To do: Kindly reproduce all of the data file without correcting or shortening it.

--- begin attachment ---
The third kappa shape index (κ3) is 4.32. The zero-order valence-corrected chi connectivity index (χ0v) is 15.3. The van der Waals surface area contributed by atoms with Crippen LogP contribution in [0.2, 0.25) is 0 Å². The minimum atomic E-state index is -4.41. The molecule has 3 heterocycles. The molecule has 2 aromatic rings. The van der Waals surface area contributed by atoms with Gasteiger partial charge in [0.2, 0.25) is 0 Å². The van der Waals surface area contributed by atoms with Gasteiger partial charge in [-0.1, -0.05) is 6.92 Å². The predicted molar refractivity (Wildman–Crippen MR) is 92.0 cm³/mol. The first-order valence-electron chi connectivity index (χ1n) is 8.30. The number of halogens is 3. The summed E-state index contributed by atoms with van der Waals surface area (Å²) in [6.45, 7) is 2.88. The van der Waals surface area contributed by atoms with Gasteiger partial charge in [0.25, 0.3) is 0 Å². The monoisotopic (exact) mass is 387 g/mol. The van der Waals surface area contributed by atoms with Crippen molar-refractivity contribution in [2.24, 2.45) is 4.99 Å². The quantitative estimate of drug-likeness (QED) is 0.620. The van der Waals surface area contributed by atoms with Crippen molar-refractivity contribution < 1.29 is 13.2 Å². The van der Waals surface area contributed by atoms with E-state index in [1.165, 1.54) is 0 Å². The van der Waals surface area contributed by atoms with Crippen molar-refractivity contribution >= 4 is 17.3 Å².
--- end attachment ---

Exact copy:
The third kappa shape index (κ3) is 4.32. The zero-order valence-corrected chi connectivity index (χ0v) is 15.3. The van der Waals surface area contributed by atoms with Crippen LogP contribution in [0.2, 0.25) is 0 Å². The minimum atomic E-state index is -4.41. The molecule has 3 heterocycles. The molecule has 2 aromatic rings. The van der Waals surface area contributed by atoms with Gasteiger partial charge in [0.2, 0.25) is 0 Å². The van der Waals surface area contributed by atoms with Gasteiger partial charge in [-0.1, -0.05) is 6.92 Å². The predicted molar refractivity (Wildman–Crippen MR) is 92.0 cm³/mol. The first-order valence-electron chi connectivity index (χ1n) is 8.30. The number of halogens is 3. The summed E-state index contributed by atoms with van der Waals surface area (Å²) in [6.45, 7) is 2.88. The van der Waals surface area contributed by atoms with Gasteiger partial charge in [0.25, 0.3) is 0 Å². The monoisotopic (exact) mass is 387 g/mol. The van der Waals surface area contributed by atoms with Crippen molar-refractivity contribution in [2.24, 2.45) is 4.99 Å². The quantitative estimate of drug-likeness (QED) is 0.620. The van der Waals surface area contributed by atoms with Crippen molar-refractivity contribution < 1.29 is 13.2 Å². The van der Waals surface area contributed by atoms with E-state index in [1.165, 1.54) is 0 Å². The van der Waals surface area contributed by atoms with Crippen molar-refractivity contribution >= 4 is 17.3 Å².